Things have been a bit busy lately. The focus of most efforts has been the attempt to get rings on birds. 'Attempting' because the weather has not been playing ball – hours spent setting up nets just to see them to start billowing in the wind like the sails of a yacht – not even a seagull would be silly enough to fly into them. Average haul has been between 5 and 10 birds, when I need to be putting hundreds of rings on birds. Desperate measures have been resorted to, including select species playback (which did net two gorgeous Victorin's Warblers); and flushing of birds – but they soon wise up or move on. Luckily my frustration is not alone, I am in the company of a David Braun, a volunteer from Germany, who is keen to get 500 birds and 50 species – the minimum requirement for consideration for one to obtain one's ringing permit in South Africa. Other requirements include confidence in bird extraction from the nets, as well as good bird identification skills. Attention to detail during data entry, as well as competence in the handling of ringing equipment, as all part of the package.Our quest at the moment is to find out where the Cape Sugarbirds are. We know they are strongly affiliated with Protea species, but finding flowering Protea at the moment in the Kouga and surrounding area is proving challenging. This is because of the large fires in January, which burnt most of the upland Fynbos where Protea eximia flower – which is an important food source at this time of year when most other species have finished flowering.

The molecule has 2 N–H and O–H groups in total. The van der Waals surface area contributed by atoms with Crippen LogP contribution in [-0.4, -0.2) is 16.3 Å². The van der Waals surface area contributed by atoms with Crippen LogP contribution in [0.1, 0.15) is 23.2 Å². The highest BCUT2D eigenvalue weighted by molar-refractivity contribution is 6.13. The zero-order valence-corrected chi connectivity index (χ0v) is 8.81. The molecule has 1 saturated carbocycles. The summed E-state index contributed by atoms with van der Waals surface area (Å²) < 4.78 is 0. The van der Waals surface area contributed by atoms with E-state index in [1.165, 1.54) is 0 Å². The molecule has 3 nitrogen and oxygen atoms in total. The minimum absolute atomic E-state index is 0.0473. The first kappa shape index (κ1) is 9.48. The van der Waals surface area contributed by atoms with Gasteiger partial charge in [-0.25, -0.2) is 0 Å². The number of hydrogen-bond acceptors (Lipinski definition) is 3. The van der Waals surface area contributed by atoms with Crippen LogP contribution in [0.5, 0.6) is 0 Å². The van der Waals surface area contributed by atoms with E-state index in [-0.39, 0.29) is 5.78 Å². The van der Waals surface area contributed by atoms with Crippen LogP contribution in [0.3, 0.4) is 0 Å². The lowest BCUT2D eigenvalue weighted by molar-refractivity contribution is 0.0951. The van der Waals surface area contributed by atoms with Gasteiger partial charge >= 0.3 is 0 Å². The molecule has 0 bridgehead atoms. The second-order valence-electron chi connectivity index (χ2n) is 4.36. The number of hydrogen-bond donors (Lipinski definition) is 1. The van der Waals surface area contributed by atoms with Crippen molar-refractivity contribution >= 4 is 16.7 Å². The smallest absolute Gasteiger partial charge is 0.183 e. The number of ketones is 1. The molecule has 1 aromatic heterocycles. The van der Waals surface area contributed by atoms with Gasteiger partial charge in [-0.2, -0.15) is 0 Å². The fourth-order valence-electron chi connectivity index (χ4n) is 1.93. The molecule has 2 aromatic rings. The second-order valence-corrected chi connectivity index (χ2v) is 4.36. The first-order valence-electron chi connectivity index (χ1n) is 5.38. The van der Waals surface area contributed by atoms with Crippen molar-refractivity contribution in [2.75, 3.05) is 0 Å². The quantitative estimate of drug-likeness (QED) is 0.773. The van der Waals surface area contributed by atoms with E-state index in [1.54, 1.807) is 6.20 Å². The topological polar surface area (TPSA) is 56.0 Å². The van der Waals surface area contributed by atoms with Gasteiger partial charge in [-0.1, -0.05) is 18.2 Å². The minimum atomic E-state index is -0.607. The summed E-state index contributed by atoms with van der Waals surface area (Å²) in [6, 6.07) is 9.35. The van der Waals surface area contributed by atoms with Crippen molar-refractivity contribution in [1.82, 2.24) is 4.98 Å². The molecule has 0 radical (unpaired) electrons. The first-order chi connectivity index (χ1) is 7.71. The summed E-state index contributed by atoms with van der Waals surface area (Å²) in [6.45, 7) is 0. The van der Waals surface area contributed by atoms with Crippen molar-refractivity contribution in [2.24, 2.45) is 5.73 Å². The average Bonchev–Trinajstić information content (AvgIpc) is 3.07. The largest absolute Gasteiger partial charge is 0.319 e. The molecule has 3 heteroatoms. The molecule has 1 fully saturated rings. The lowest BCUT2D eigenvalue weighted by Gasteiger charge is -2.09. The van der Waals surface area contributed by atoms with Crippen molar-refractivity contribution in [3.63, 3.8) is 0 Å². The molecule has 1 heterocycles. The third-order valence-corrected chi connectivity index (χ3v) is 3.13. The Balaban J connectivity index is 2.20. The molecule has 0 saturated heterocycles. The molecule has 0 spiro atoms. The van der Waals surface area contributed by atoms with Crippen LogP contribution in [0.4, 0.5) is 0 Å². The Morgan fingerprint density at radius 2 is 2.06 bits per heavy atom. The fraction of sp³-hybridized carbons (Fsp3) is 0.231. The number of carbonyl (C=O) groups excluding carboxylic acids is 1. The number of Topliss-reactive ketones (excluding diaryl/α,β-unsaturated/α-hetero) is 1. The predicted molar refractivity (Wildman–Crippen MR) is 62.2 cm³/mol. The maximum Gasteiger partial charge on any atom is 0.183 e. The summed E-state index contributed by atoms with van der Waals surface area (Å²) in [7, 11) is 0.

There have been a few bright moments among the breezes. David and I were up a 3.30am during the week to set up nets on the Kougaview Game Farm to the north of us, in a patch of flowering Erica curviflora. While we did not catch an abundance of the targeted Orange-breasted Sunbirds, due to wind in the early morning, a second set of nets over a local stream netted many Yellow Canaries as well as beautiful Red-faced Mousebird and Layard's Tit-babbler (both new for me).
In addition, with the eternal battle between summer and winter, summer is gaining ground and warm days are starting to outnumber cold days. This in turn has seen an increase in reptile activity, which included a sunbathing Puffadder and Spotted Skaapsteker.
|A heavy load of Protea mites on this Cape Sugarbird|
|Don't Bug Me!|
|Fledgling Protea Seedeater in an Aspalathus hirta|
|Ah bliss! A young Orange-breasted Sunbird cools off during a hot spell|
|Protea Seedeater with an odd 'egg-tooth' on the bill|
|David with Victorin's Warbler|